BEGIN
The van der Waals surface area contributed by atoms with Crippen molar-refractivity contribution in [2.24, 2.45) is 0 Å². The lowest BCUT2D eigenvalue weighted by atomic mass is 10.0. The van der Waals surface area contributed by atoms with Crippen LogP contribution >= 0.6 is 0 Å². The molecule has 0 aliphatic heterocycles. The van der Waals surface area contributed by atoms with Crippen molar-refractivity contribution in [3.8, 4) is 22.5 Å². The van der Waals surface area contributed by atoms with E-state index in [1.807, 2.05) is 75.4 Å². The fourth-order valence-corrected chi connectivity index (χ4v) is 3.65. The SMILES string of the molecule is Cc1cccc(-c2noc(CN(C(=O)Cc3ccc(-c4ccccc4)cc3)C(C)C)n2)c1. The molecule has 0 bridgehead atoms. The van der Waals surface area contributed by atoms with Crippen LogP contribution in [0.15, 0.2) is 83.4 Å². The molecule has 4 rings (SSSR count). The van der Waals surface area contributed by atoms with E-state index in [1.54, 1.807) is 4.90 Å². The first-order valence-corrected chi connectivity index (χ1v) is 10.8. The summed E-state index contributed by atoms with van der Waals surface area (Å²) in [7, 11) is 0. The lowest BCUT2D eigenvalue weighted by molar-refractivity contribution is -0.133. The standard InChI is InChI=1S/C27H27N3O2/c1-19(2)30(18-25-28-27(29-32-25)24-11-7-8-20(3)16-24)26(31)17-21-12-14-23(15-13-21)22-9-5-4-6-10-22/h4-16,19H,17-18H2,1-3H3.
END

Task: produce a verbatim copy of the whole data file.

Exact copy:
The van der Waals surface area contributed by atoms with Crippen molar-refractivity contribution in [2.24, 2.45) is 0 Å². The lowest BCUT2D eigenvalue weighted by atomic mass is 10.0. The van der Waals surface area contributed by atoms with Crippen LogP contribution >= 0.6 is 0 Å². The molecule has 0 aliphatic heterocycles. The van der Waals surface area contributed by atoms with Crippen molar-refractivity contribution in [3.8, 4) is 22.5 Å². The van der Waals surface area contributed by atoms with E-state index in [1.807, 2.05) is 75.4 Å². The fourth-order valence-corrected chi connectivity index (χ4v) is 3.65. The SMILES string of the molecule is Cc1cccc(-c2noc(CN(C(=O)Cc3ccc(-c4ccccc4)cc3)C(C)C)n2)c1. The molecule has 0 bridgehead atoms. The van der Waals surface area contributed by atoms with Crippen LogP contribution in [0.15, 0.2) is 83.4 Å². The molecule has 4 rings (SSSR count). The van der Waals surface area contributed by atoms with E-state index in [1.54, 1.807) is 4.90 Å². The first-order valence-corrected chi connectivity index (χ1v) is 10.8. The summed E-state index contributed by atoms with van der Waals surface area (Å²) in [7, 11) is 0. The lowest BCUT2D eigenvalue weighted by molar-refractivity contribution is -0.133. The standard InChI is InChI=1S/C27H27N3O2/c1-19(2)30(18-25-28-27(29-32-25)24-11-7-8-20(3)16-24)26(31)17-21-12-14-23(15-13-21)22-9-5-4-6-10-22/h4-16,19H,17-18H2,1-3H3.